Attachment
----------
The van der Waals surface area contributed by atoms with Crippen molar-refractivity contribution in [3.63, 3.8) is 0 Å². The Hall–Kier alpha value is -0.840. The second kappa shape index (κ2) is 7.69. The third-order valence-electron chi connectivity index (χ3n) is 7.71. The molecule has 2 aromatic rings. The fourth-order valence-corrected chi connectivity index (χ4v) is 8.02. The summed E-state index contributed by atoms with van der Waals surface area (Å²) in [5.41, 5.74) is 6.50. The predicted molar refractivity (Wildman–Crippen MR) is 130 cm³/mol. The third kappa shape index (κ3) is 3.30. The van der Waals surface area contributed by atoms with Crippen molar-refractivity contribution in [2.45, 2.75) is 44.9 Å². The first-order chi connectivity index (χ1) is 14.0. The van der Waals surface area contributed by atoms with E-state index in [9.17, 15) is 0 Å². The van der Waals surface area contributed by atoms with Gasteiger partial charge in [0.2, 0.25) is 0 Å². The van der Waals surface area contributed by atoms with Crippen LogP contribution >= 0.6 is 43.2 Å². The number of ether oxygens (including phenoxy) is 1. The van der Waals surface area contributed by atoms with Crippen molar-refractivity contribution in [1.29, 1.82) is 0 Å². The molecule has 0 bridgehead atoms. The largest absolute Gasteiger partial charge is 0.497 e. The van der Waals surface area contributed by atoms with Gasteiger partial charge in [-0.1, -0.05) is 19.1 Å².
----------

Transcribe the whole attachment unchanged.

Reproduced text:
The van der Waals surface area contributed by atoms with Crippen molar-refractivity contribution in [3.63, 3.8) is 0 Å². The Hall–Kier alpha value is -0.840. The second kappa shape index (κ2) is 7.69. The third-order valence-electron chi connectivity index (χ3n) is 7.71. The molecule has 2 aromatic rings. The fourth-order valence-corrected chi connectivity index (χ4v) is 8.02. The summed E-state index contributed by atoms with van der Waals surface area (Å²) in [5.41, 5.74) is 6.50. The predicted molar refractivity (Wildman–Crippen MR) is 130 cm³/mol. The third kappa shape index (κ3) is 3.30. The van der Waals surface area contributed by atoms with Crippen molar-refractivity contribution in [2.45, 2.75) is 44.9 Å². The first-order chi connectivity index (χ1) is 14.0. The van der Waals surface area contributed by atoms with E-state index in [9.17, 15) is 0 Å². The van der Waals surface area contributed by atoms with Gasteiger partial charge in [0.2, 0.25) is 0 Å². The van der Waals surface area contributed by atoms with Crippen LogP contribution >= 0.6 is 43.2 Å². The number of ether oxygens (including phenoxy) is 1. The van der Waals surface area contributed by atoms with Crippen molar-refractivity contribution in [1.29, 1.82) is 0 Å². The molecule has 0 bridgehead atoms. The largest absolute Gasteiger partial charge is 0.497 e. The van der Waals surface area contributed by atoms with Gasteiger partial charge in [-0.1, -0.05) is 19.1 Å².